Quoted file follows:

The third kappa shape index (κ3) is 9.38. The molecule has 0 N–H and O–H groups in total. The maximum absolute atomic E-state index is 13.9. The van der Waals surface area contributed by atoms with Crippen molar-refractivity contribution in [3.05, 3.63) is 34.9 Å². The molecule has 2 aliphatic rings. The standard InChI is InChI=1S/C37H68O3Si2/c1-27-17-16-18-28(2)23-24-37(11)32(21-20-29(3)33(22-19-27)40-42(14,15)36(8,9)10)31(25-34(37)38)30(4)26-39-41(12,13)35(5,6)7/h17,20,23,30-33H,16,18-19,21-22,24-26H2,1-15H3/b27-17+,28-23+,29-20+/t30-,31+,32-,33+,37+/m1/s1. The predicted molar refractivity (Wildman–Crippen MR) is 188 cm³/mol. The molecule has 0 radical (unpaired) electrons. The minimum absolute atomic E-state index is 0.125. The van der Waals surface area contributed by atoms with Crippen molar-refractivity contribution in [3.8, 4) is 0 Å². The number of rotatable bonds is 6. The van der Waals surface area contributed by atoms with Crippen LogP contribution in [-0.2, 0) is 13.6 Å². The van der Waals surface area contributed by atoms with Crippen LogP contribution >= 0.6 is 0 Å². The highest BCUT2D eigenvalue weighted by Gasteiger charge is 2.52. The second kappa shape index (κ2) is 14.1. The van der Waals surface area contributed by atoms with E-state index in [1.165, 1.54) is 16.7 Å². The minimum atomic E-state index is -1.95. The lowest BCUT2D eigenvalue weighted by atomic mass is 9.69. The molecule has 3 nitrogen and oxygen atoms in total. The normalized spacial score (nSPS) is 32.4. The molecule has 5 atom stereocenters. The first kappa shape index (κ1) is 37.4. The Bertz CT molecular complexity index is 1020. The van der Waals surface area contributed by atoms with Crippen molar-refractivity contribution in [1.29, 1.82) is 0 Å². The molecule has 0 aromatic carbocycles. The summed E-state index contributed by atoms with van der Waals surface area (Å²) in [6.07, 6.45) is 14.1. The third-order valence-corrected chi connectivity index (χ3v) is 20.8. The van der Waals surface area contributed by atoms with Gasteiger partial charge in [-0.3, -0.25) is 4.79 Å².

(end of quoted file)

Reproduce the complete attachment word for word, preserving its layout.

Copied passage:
The third kappa shape index (κ3) is 9.38. The molecule has 0 N–H and O–H groups in total. The maximum absolute atomic E-state index is 13.9. The van der Waals surface area contributed by atoms with Crippen molar-refractivity contribution in [3.05, 3.63) is 34.9 Å². The molecule has 2 aliphatic rings. The standard InChI is InChI=1S/C37H68O3Si2/c1-27-17-16-18-28(2)23-24-37(11)32(21-20-29(3)33(22-19-27)40-42(14,15)36(8,9)10)31(25-34(37)38)30(4)26-39-41(12,13)35(5,6)7/h17,20,23,30-33H,16,18-19,21-22,24-26H2,1-15H3/b27-17+,28-23+,29-20+/t30-,31+,32-,33+,37+/m1/s1. The predicted molar refractivity (Wildman–Crippen MR) is 188 cm³/mol. The molecule has 0 radical (unpaired) electrons. The minimum absolute atomic E-state index is 0.125. The van der Waals surface area contributed by atoms with Crippen molar-refractivity contribution in [3.8, 4) is 0 Å². The number of rotatable bonds is 6. The van der Waals surface area contributed by atoms with Crippen LogP contribution in [-0.2, 0) is 13.6 Å². The van der Waals surface area contributed by atoms with Crippen LogP contribution >= 0.6 is 0 Å². The highest BCUT2D eigenvalue weighted by Gasteiger charge is 2.52. The second kappa shape index (κ2) is 14.1. The van der Waals surface area contributed by atoms with E-state index in [1.165, 1.54) is 16.7 Å². The minimum atomic E-state index is -1.95. The lowest BCUT2D eigenvalue weighted by atomic mass is 9.69. The molecule has 3 nitrogen and oxygen atoms in total. The normalized spacial score (nSPS) is 32.4. The molecule has 5 atom stereocenters. The first kappa shape index (κ1) is 37.4. The Bertz CT molecular complexity index is 1020. The van der Waals surface area contributed by atoms with Crippen molar-refractivity contribution in [1.29, 1.82) is 0 Å². The molecule has 0 aromatic carbocycles. The summed E-state index contributed by atoms with van der Waals surface area (Å²) in [6.07, 6.45) is 14.1. The third-order valence-corrected chi connectivity index (χ3v) is 20.8. The van der Waals surface area contributed by atoms with Gasteiger partial charge in [-0.3, -0.25) is 4.79 Å².